At least 64 killed in Nigeria communal clashes

By John Chiahemen

LAGOS, March 3 (Reuters) - At least 64 people, including a soldier and seven policemen, have been shot and hacked to death in communal clashes in northeastern Nigeria, police and Red Cross officials said on Monday.

The officials said nomadic herdsmen and farmers clashed several times in northeastern Gombe state and in neighbouring Adamawa state. They said 40 people were killed in the Adamawa violence on Thursday and a further 24 died in a series of clashes in Gombe last week.

Police said they were investigating reports by villagers that armed Chadians triggered a bloodbath in Adamawa with an invasion of one of the remotest corners of Nigeria.

The mounting violence in northern Nigeria comes at a tense time for the oil-producing West African nation, which is due to hold a series of presidential and local elections from April 12 to May 3.

More than 10,000 people have been killed in religious, ethnic and political violence since Olusegun Obasanjo was elected president of Africa's most populous nation in 1999.

But a police spokesman said there were no political undertones to the violence, which broke out in the Song district of Adamawa state last Thursday.

"We have confirmed a total of 40 people killed," police spokesman Chris Olakpe said in Abuja, adding that the toll included 32 civilians, a soldier and seven policemen who were killed by the warring factions.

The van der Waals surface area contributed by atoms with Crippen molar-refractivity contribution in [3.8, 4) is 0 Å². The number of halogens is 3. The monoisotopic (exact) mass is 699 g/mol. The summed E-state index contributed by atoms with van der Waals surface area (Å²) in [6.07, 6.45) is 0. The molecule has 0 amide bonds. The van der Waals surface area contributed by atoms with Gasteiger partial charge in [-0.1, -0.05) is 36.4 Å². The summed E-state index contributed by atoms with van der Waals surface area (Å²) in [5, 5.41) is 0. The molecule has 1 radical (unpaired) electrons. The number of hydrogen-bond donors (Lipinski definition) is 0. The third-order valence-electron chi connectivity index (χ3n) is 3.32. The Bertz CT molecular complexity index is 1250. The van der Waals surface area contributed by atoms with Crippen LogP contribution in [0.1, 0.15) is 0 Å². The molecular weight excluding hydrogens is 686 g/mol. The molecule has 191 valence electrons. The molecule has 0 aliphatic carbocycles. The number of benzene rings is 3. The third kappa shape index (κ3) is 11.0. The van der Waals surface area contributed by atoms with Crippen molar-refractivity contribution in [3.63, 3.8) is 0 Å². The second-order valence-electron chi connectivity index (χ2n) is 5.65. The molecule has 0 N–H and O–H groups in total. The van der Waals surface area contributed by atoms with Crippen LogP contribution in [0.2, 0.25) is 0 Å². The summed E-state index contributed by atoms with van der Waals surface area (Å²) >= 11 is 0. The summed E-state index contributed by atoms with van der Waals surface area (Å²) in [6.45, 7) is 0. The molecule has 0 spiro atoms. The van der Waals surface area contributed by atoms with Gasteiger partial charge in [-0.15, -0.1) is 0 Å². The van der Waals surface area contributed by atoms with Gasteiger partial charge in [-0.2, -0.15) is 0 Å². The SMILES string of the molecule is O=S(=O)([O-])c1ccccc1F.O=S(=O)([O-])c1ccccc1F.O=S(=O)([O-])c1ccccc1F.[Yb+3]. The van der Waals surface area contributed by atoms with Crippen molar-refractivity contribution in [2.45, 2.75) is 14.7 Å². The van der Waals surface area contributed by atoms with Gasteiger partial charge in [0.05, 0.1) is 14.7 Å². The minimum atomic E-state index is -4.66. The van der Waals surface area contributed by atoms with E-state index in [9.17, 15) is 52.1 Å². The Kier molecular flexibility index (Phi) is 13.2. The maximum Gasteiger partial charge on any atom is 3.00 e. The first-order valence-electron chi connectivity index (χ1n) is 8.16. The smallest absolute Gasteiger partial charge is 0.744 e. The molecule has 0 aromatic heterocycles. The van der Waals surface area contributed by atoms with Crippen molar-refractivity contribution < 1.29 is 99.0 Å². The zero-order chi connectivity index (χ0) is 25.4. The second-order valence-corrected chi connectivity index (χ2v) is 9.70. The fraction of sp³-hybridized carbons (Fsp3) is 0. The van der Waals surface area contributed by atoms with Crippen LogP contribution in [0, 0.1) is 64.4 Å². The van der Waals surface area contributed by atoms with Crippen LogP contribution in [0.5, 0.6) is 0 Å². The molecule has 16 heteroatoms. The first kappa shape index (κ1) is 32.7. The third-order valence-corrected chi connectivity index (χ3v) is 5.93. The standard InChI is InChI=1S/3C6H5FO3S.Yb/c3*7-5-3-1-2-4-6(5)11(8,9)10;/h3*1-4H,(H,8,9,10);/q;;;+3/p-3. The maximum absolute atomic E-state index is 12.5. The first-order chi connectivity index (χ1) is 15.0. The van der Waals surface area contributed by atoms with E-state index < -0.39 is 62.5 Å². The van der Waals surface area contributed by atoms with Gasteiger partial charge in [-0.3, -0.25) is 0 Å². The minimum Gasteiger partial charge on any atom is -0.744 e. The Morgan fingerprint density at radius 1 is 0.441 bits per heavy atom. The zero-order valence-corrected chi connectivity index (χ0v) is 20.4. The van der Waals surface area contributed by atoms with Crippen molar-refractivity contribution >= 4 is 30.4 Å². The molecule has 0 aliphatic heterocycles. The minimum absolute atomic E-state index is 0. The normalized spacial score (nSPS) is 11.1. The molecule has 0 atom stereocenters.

"As we speak, a joint police and military task force is patrolling the area and has managed to restore calm," he said, adding that two people had been arrested and were helping with investigations.

Media reports said most casualties were in the farming village of Dumne, which was attacked by nomadic Fulani herdsmen on Thursday, apparently to avenge killings in a similar outbreak of violence last September.

The Fulani and ethnic Yugur farmers have clashed repeatedly over farm and grazing land.

Dumne is about 60 km (35 miles) north of Yola, capital of Adamawa state, which is more than 1,000 km (600 miles) northeast of Lagos.

Many in hiding

Emmanuel Ijewere, president of the Nigerian Red Cross, said his organisation was looking after 1,800 people displaced by the violence, but that many were still in hiding.

"That's our problem right now. They are often too frightened to come to the camps," said Ijewere.

He said that a further 24 people had been killed in a series of clashes between Fulani herdsmen from Cameroon and Niger and ethnic Hausa farmers in Gombe state last week. The latest clashes were on Thursday.

"The trouble broke out towards the end of last month and skirmishes continued. About 24 people have been killed," said Ijewere, adding that 20 people were still in hospital.

The polls are Nigeria's first since 15 years of army rule ended in 1999 with Obasanjo's election.

On Sunday, militant ethnic Ijaw youths gave Nigeria seven days to meet a series of mainly political demands or face "massive action" that could affect oil multinationals in the western Niger Delta.

Obasanjo took his re-election campaign to Maiduguri, the biggest town in northeastern Nigeria, on Sunday, pledging security force action to deal with cross-border attacks.

"Armed foreign bandits who have been crossing the borders to disturb us will be ruthlessly dealt with," he told a campaign rally.


Reuters - Thomson Reuters Foundation
For more humanitarian news and analysis, please visit